The Last Camel Charge – An intriguing look at America’s pre-Civil War desert military experiment – #bookreview

The Last Camel Charge: The Untold Story of America’s Desert Military Experiment
Forrest Bryant Johnson
(Berkley Caliber, hardbackKindle)

The U.S. Army employed camels as transportation and pack animals in the American West during the mid-19th century and tried to create “a U.S. camel cavalry, a true camel corps,” the author of this fascinating history work notes.

Initially headquartered near San Antonio, Texas, the fledgling camel corps soon became involved in expeditions of discovery, as well as fighting in several areas.

The notable actions included a victorious camel charge against Mojave Indians in the Arizona Territory and helping naval lieutenant Edward Beale’s successfully create a wagon trail from Texas to California.

The Civil War ended the camel corps experiment, the author shows. But Union and Confederate forces both used camels during the conflict, and the last U.S. Army camel died in captivity in 1934.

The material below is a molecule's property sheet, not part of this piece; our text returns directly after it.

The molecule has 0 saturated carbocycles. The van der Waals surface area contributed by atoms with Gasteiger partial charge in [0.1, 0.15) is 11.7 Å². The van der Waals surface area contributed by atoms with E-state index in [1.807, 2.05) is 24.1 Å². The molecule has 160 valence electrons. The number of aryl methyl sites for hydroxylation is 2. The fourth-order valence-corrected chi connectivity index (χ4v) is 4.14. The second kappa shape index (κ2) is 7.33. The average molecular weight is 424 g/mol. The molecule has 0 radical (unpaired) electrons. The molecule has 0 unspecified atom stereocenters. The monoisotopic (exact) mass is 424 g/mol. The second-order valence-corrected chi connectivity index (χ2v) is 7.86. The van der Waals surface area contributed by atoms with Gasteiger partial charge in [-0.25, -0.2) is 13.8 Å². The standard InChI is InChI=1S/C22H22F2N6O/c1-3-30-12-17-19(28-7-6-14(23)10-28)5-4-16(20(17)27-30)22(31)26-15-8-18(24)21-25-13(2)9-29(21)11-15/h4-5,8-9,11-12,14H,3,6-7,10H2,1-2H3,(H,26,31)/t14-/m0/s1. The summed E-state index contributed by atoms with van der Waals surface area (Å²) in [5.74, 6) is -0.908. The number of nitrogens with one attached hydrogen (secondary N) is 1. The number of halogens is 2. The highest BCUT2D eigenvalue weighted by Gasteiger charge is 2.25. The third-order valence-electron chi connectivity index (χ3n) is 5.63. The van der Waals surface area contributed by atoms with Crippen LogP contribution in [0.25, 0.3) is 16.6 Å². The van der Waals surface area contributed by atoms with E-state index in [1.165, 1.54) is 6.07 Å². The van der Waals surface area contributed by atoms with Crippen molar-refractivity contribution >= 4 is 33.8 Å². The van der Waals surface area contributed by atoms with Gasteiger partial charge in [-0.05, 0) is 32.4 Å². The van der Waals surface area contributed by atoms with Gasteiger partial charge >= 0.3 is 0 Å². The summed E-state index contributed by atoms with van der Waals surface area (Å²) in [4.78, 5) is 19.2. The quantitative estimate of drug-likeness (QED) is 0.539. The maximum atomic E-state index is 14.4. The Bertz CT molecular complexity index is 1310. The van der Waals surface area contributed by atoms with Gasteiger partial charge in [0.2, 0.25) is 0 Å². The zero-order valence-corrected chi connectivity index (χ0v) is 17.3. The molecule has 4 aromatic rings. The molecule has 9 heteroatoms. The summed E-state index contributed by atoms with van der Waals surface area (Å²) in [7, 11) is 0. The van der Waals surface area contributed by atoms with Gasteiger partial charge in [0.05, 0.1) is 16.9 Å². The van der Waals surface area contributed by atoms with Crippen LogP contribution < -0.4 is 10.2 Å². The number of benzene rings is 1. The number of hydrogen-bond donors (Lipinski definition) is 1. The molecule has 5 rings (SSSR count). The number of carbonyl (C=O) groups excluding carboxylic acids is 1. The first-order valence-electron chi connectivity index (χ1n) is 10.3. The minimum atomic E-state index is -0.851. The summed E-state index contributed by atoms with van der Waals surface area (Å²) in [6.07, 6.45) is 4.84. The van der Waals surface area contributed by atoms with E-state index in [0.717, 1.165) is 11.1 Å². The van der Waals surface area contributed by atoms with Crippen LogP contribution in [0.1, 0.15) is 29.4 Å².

Meanwhile, rumors abound that a few wild camels, distant offspring of the Camel Corps, are still alive and roaming the most desolate and isolated areas of the American Southwest. Indeed, the author notes, several wild camels were photographed near a West Texas railroad track in 2003.

Si Dunn

Advertisements

Granbury’s Texas Brigade: Diehard Western Confederates – #bookreview #in #civilwar #history

Granbury’s Texas Brigade: Diehard Western Confederates
John R. Lundberg
(Louisiana State University, hardback, $39.95; Kindle edition, list price $25.95)

Soon after the Civil War broke out, Brigadier General Hiram Granbury’s Texas Brigade drew Confederate volunteers from across North, South and East Texas. And many of its dismounted cavalry soldiers deserted or became prisoners after their early battles.

But this important new work by John R. Lundberg, a history professor at Collin College in Plano, Texas, offers extensive fact and some opinion to illustrate how the Texas Brigade later reshaped itself into a fierce fighting unit.

Lundberg contends the brigade’s early desertions mainly involved soldiers who wanted to go back to Texas and fight closer to home.

The Texas Brigade, in his view, had “a hunger for victory unrivaled within most other western brigades,” particularly after it became part of the South’s Army of Tennessee. Indeed, as his book shows, the unit maintained its diehard reputation long after the Confederacy’s cause was lost.

Si Dunn

#